As we take a breather from legislative activity due to the “break” at the Capital, it is a good time to review what has been done and talk about what’s next. Clearly, a lot has been accomplished. We had an early budget that is essentially devoid of tax and fee increases. Significant legislation was passed regarding pension reform , redistricting, casino gaming, teacher evaluations and other large bills. It has been a busy session to date.
So that leads us to ask…what’s next? To get a good answer to that question, we need to look at what hasn’t been done. There has been nothing done to help curtail the regulatory environment in New York. Our business still languish in the 49th worst business tax climate in the country . That has to be a focal point for the remainder of the year. We have advanced a number of ideas that would provide both immediate and long-term savings.
In addition to the regulatory environment, we haven’t addressed the short-term challenges for local government. Yes, we got Tier VI and that was a critical win for taxpayers (we should remember to thank our elected officials that voted yes on the bill). But what about the here and now? What is being done that will help our municipal leaders to provide us with the services we want and need? What is being done to help our schools provide a great education without having to cuts teachers, programs or sports? The answer right now is nothing.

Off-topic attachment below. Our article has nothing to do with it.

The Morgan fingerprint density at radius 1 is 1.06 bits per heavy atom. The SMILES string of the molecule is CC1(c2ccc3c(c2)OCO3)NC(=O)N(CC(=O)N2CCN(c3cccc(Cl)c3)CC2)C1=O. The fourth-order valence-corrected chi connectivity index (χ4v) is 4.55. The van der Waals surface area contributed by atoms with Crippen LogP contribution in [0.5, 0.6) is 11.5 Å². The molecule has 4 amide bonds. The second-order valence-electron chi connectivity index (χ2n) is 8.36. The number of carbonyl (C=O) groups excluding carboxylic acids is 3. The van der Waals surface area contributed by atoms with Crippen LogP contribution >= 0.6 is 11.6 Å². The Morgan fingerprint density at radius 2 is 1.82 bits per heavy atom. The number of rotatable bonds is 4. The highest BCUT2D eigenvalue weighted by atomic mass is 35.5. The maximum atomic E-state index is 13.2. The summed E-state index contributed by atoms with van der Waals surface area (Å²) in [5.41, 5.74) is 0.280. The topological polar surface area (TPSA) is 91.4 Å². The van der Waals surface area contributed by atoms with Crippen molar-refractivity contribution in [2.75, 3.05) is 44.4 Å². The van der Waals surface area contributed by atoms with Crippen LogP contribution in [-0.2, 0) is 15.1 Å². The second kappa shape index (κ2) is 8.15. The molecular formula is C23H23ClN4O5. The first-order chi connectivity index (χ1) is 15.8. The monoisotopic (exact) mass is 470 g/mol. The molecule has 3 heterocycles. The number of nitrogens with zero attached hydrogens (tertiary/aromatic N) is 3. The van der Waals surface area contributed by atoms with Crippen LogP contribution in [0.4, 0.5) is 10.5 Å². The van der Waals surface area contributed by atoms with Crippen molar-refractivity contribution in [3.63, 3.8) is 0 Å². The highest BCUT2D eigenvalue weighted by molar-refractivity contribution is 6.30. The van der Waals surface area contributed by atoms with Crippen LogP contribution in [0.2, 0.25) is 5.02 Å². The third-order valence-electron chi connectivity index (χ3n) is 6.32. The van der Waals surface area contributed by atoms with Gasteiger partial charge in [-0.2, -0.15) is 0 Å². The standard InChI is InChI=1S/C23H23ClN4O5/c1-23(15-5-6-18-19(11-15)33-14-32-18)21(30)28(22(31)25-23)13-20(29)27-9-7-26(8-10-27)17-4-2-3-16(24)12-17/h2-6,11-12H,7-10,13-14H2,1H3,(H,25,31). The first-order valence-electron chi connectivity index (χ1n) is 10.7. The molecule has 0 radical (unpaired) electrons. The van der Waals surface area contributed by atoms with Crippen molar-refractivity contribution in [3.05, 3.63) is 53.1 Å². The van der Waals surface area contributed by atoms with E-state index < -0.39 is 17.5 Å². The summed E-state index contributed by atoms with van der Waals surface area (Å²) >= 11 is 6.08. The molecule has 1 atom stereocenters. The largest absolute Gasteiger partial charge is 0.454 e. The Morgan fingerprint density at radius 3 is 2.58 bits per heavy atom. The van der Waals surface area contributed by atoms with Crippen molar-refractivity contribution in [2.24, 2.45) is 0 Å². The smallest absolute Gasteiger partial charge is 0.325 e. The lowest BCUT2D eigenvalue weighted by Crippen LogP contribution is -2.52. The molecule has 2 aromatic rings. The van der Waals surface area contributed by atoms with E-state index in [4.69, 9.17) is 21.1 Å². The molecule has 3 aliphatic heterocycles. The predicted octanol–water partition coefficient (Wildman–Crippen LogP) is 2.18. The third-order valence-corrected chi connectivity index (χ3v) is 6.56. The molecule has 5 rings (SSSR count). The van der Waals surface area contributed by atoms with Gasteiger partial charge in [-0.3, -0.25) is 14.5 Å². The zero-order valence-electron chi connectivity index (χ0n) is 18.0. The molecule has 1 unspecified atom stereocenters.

The Mandate Relief Council took a tour of the state and heard from many people about what needs to be done. That Council now needs to produce a report about what they heard and provide ideas about how to fix the issues. But we have already taken care of that for them.
Last year we helped to start Let NY Work. We proposed six items that everyone agreed to will ease the burdens faced by local governments, school districts and taxpayers and will help make our communities affordable again. Only one of those proposals- making the pension system predictable and affordable – is in place. The others are:
- Redefining compulsory arbitration
- Reducing the costs of construction on public/private projects
- Freezing step increases when contracts expire
- Establishing minimum health insurance contribution level for employees and retirees
- And last, but clear not least, prohibiting new unfunded mandates
We call on lawmakers to live up to their end of the bargain by relieving local governments and school districts of unnecessary and costly state mandates. This isn’t a spending and tax issue. It’s about how laws force unnecessary spending.
It’s time to fix those laws. It’s time to give taxpayers what they want…and deserve .